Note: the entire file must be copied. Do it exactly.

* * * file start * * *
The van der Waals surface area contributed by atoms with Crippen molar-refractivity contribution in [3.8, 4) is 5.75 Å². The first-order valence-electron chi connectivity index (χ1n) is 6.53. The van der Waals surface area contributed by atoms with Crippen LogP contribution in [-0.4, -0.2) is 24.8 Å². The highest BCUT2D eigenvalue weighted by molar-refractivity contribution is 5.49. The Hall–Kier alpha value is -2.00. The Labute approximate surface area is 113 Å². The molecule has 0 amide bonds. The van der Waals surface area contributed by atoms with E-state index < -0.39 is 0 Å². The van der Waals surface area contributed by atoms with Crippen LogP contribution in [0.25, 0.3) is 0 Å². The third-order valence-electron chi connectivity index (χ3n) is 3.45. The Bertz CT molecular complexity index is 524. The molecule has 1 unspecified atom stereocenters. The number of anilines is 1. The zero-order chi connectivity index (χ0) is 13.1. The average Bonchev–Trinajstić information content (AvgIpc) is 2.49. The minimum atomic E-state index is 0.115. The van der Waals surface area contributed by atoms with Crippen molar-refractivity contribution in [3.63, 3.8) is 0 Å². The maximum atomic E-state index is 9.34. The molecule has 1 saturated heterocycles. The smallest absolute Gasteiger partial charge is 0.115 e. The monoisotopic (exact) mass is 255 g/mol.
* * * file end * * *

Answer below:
The van der Waals surface area contributed by atoms with Crippen molar-refractivity contribution in [3.8, 4) is 5.75 Å². The first-order valence-electron chi connectivity index (χ1n) is 6.53. The van der Waals surface area contributed by atoms with Crippen LogP contribution in [-0.4, -0.2) is 24.8 Å². The highest BCUT2D eigenvalue weighted by molar-refractivity contribution is 5.49. The Hall–Kier alpha value is -2.00. The Labute approximate surface area is 113 Å². The molecule has 0 amide bonds. The van der Waals surface area contributed by atoms with E-state index < -0.39 is 0 Å². The van der Waals surface area contributed by atoms with Crippen LogP contribution in [0.25, 0.3) is 0 Å². The third-order valence-electron chi connectivity index (χ3n) is 3.45. The Bertz CT molecular complexity index is 524. The molecule has 1 unspecified atom stereocenters. The number of anilines is 1. The zero-order chi connectivity index (χ0) is 13.1. The average Bonchev–Trinajstić information content (AvgIpc) is 2.49. The minimum atomic E-state index is 0.115. The van der Waals surface area contributed by atoms with Crippen molar-refractivity contribution in [3.63, 3.8) is 0 Å². The maximum atomic E-state index is 9.34. The molecule has 1 saturated heterocycles. The smallest absolute Gasteiger partial charge is 0.115 e. The monoisotopic (exact) mass is 255 g/mol.